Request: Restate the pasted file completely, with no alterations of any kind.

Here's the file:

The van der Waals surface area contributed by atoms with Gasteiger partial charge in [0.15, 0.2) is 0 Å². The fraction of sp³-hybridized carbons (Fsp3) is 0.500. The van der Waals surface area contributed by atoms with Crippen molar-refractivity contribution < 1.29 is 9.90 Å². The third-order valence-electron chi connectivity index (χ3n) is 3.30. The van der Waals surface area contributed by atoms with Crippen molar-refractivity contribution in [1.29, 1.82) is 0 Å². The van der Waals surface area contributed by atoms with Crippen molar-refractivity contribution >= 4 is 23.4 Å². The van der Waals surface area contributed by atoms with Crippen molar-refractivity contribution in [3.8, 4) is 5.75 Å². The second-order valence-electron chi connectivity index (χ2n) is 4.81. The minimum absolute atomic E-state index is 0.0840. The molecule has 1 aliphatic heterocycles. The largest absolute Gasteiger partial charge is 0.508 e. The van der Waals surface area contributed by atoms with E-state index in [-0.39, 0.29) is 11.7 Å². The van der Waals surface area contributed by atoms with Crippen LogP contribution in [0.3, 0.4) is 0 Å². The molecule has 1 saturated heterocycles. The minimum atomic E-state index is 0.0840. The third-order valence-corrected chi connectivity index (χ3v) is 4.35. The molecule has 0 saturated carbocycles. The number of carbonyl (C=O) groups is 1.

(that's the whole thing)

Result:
The van der Waals surface area contributed by atoms with Gasteiger partial charge in [0.15, 0.2) is 0 Å². The fraction of sp³-hybridized carbons (Fsp3) is 0.500. The van der Waals surface area contributed by atoms with Crippen molar-refractivity contribution < 1.29 is 9.90 Å². The third-order valence-electron chi connectivity index (χ3n) is 3.30. The van der Waals surface area contributed by atoms with Crippen molar-refractivity contribution in [1.29, 1.82) is 0 Å². The van der Waals surface area contributed by atoms with Crippen molar-refractivity contribution >= 4 is 23.4 Å². The van der Waals surface area contributed by atoms with Crippen molar-refractivity contribution in [3.8, 4) is 5.75 Å². The second-order valence-electron chi connectivity index (χ2n) is 4.81. The minimum absolute atomic E-state index is 0.0840. The molecule has 1 aliphatic heterocycles. The largest absolute Gasteiger partial charge is 0.508 e. The van der Waals surface area contributed by atoms with E-state index in [-0.39, 0.29) is 11.7 Å². The van der Waals surface area contributed by atoms with Crippen LogP contribution in [0.3, 0.4) is 0 Å². The molecule has 1 saturated heterocycles. The minimum atomic E-state index is 0.0840. The third-order valence-corrected chi connectivity index (χ3v) is 4.35. The molecule has 0 saturated carbocycles. The number of carbonyl (C=O) groups is 1.